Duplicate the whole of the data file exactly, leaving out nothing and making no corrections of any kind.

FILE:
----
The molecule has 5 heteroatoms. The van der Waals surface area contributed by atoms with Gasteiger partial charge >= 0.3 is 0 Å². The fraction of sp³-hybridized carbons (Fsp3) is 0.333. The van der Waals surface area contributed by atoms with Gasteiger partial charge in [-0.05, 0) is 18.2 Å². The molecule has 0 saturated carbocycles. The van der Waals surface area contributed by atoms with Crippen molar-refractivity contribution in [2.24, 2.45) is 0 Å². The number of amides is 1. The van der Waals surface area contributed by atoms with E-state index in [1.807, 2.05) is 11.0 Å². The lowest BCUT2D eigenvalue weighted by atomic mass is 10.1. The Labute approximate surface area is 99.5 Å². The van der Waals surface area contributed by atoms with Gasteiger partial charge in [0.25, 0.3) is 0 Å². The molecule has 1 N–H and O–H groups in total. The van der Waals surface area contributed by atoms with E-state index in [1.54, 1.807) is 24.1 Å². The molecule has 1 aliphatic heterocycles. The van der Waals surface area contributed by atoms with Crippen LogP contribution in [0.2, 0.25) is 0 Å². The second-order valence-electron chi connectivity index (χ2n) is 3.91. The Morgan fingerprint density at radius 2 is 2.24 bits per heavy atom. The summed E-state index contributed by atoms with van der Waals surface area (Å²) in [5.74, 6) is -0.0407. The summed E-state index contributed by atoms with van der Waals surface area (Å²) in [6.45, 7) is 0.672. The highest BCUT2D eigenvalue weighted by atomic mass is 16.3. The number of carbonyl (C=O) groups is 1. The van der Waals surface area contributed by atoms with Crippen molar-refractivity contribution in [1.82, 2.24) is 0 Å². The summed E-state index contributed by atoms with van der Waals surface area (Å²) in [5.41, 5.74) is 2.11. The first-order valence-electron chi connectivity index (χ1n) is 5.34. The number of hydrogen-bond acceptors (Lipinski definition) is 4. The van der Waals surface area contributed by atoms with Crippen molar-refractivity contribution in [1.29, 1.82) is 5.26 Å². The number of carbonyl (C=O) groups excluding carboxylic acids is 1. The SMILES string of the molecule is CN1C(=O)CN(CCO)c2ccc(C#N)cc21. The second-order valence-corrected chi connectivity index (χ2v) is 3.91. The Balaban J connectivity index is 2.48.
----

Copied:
The molecule has 5 heteroatoms. The van der Waals surface area contributed by atoms with Gasteiger partial charge >= 0.3 is 0 Å². The fraction of sp³-hybridized carbons (Fsp3) is 0.333. The van der Waals surface area contributed by atoms with Gasteiger partial charge in [-0.05, 0) is 18.2 Å². The molecule has 0 saturated carbocycles. The van der Waals surface area contributed by atoms with Crippen molar-refractivity contribution in [2.24, 2.45) is 0 Å². The number of amides is 1. The van der Waals surface area contributed by atoms with E-state index in [1.807, 2.05) is 11.0 Å². The lowest BCUT2D eigenvalue weighted by atomic mass is 10.1. The Labute approximate surface area is 99.5 Å². The van der Waals surface area contributed by atoms with Gasteiger partial charge in [0.25, 0.3) is 0 Å². The molecule has 1 N–H and O–H groups in total. The van der Waals surface area contributed by atoms with E-state index in [1.54, 1.807) is 24.1 Å². The molecule has 1 aliphatic heterocycles. The van der Waals surface area contributed by atoms with Crippen LogP contribution in [0.2, 0.25) is 0 Å². The second-order valence-electron chi connectivity index (χ2n) is 3.91. The Morgan fingerprint density at radius 2 is 2.24 bits per heavy atom. The summed E-state index contributed by atoms with van der Waals surface area (Å²) in [5.74, 6) is -0.0407. The summed E-state index contributed by atoms with van der Waals surface area (Å²) in [6.45, 7) is 0.672. The highest BCUT2D eigenvalue weighted by atomic mass is 16.3. The number of carbonyl (C=O) groups is 1. The van der Waals surface area contributed by atoms with Crippen molar-refractivity contribution in [1.82, 2.24) is 0 Å². The summed E-state index contributed by atoms with van der Waals surface area (Å²) in [5.41, 5.74) is 2.11. The first-order valence-electron chi connectivity index (χ1n) is 5.34. The number of hydrogen-bond acceptors (Lipinski definition) is 4. The van der Waals surface area contributed by atoms with Crippen molar-refractivity contribution in [1.29, 1.82) is 5.26 Å². The number of carbonyl (C=O) groups excluding carboxylic acids is 1. The SMILES string of the molecule is CN1C(=O)CN(CCO)c2ccc(C#N)cc21. The second-order valence-corrected chi connectivity index (χ2v) is 3.91. The Balaban J connectivity index is 2.48.